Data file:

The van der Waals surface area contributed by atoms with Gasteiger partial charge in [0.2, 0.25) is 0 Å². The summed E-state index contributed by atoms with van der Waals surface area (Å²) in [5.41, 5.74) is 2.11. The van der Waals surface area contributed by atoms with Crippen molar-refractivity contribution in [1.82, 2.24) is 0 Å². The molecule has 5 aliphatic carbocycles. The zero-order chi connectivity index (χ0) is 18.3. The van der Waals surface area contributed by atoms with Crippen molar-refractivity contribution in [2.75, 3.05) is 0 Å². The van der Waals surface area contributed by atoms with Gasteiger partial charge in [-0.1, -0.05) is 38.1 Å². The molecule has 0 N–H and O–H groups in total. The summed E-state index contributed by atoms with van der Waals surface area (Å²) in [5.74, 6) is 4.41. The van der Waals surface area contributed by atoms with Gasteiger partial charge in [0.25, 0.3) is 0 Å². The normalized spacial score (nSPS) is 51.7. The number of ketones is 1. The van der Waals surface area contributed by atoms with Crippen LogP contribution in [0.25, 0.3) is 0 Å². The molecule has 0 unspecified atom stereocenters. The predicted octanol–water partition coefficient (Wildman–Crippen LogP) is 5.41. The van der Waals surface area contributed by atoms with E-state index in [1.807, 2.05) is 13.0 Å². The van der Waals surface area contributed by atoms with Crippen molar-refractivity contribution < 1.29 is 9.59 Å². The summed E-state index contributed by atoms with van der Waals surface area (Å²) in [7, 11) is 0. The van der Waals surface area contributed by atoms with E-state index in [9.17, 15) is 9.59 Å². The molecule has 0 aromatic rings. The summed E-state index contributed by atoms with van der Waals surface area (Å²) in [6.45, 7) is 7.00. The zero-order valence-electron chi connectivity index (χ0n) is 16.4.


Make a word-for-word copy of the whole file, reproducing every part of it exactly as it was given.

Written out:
The van der Waals surface area contributed by atoms with Gasteiger partial charge in [0.2, 0.25) is 0 Å². The summed E-state index contributed by atoms with van der Waals surface area (Å²) in [5.41, 5.74) is 2.11. The van der Waals surface area contributed by atoms with Crippen molar-refractivity contribution in [1.82, 2.24) is 0 Å². The molecule has 5 aliphatic carbocycles. The zero-order chi connectivity index (χ0) is 18.3. The van der Waals surface area contributed by atoms with Crippen molar-refractivity contribution in [2.75, 3.05) is 0 Å². The van der Waals surface area contributed by atoms with Gasteiger partial charge in [-0.1, -0.05) is 38.1 Å². The molecule has 0 N–H and O–H groups in total. The summed E-state index contributed by atoms with van der Waals surface area (Å²) in [5.74, 6) is 4.41. The van der Waals surface area contributed by atoms with Gasteiger partial charge in [0.25, 0.3) is 0 Å². The normalized spacial score (nSPS) is 51.7. The number of ketones is 1. The van der Waals surface area contributed by atoms with Crippen LogP contribution in [0.25, 0.3) is 0 Å². The molecule has 0 unspecified atom stereocenters. The predicted octanol–water partition coefficient (Wildman–Crippen LogP) is 5.41. The van der Waals surface area contributed by atoms with E-state index in [1.807, 2.05) is 13.0 Å². The van der Waals surface area contributed by atoms with Crippen molar-refractivity contribution < 1.29 is 9.59 Å². The summed E-state index contributed by atoms with van der Waals surface area (Å²) in [7, 11) is 0. The van der Waals surface area contributed by atoms with E-state index in [9.17, 15) is 9.59 Å². The molecule has 0 aromatic rings. The summed E-state index contributed by atoms with van der Waals surface area (Å²) in [6.45, 7) is 7.00. The zero-order valence-electron chi connectivity index (χ0n) is 16.4.